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Adams admit adopted American authority believe body called carry cause character Colonies committee common Congress Constitution Convention course dangerous debate decide direct doctrine doubt duties early effect England established exercise exist expressed feeling friends give given ground hand hold honorable gentleman honorable member hope House important improvement independence interest interfere internal Jefferson lands leading learning leave legislature less liberty light live look maintain Massachusetts matter means measures ment natural never object occasion opinions oppression original palpable party passed patriotism political present President principles public lands question reason received refer regard remarks reply Representatives resolution respect Senate sentiment settled South Carolina speech spirit stand supposed tariff thing thought tion true trust Union United votes whole wished
Seite 181 - I profess, sir, in my career, hitherto, to have kept steadily in view the prosperity and honor of the whole country, and the preservation of our federal Union. It is to that Union we owe our safety at home, and our consideration and dignity abroad. It is to that Union that we are chiefly indebted for whatever makes us most proud of our country. That Union we reached only by the discipline...
Seite 182 - It is to that Union we owe our safety at home, and our consideration and dignity abroad. It is to that Union that we are chiefly indebted for whatever makes us most proud of our country. That Union we reached only by the discipline of our virtues in the severe school of adversity.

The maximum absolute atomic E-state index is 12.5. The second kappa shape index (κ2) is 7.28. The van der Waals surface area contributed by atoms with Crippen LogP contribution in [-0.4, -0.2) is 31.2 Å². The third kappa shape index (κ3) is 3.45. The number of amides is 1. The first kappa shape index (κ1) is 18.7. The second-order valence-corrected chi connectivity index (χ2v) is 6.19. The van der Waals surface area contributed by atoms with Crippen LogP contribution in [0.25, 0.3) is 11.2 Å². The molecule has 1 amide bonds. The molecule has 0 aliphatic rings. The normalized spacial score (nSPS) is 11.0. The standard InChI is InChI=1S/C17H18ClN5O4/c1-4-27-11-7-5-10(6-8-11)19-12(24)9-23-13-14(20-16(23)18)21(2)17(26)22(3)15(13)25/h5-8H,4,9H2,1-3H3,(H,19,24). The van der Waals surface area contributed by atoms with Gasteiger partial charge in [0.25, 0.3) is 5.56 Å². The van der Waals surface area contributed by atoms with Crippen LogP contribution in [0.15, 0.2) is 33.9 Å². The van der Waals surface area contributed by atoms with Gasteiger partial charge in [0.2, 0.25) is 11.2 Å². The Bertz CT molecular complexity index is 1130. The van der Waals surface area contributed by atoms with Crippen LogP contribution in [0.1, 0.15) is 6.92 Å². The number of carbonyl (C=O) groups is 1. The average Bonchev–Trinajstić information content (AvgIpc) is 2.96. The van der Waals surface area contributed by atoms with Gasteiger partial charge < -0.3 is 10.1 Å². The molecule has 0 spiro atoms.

Seite 140 - ... the homage due to American talent, to elevated patriotism, to sincere devotion to liberty and the country; or if I see an uncommon endowment of heaven — if I see extraordinary capacity and virtue in any son of the south — and if, moved by local prejudice, or gangrened by state jealousy, I get up here to abate the tithe of a hair from his just character and just fame, may my tongue cleave to the roof of my mouth!
Seite 37 - If we postpone independence, do we mean to carry on or to give up the war? Do we mean to submit to the measures of Parliament, Boston Port Bill and all ? Do we mean to submit, and consent that we ourselves shall be ground to powder, and our country and its rights trodden down in the dust ? I know we do not mean to submit. We never shall submit.
Seite 141 - Massachusetts; she needs none. There she is. Behold her, and judge for yourselves. There is her history; the world knows it by heart The past, at least, is secure. There is Boston, and Concord, and Lexington, and Bunker Hill; and there they will remain forever.
Seite 40 - Through the thick gloom of the present, I see the brightness of the future, as the sun in heaven. We shall make this a glorious, an immortal day.
Seite 39 - Read this Declaration at the head of the army ; every sword will be drawn from its scabbard, and the solemn vow uttered to maintain it, or to perish on the bed of honor.
Seite 143 - I understand him to maintain, that the ultimate power of judging of the constitutional extent of its own authority is not lodged exclusively in the general government, or any branch of it ; but that, on the contrary, the States may lawfully decide for themselves, and each State for itself, whether, in a given case, the act of the general government transcends its power.
Seite 152 - In Carolina the tariff is a palpable, deliberate usurpation; Carolina, therefore, may nullify it and refuse to pay the duties. In Pennsylvania it is both clearly constitutional and highly expedient; and there the duties are to be paid. And yet we live under a Government of uniform laws, and under a Constitution, too, which contains an express provision, as it happens, that all duties shall be equal in all the States! Does not this approach absurdity? If there be no power to settle such questions,...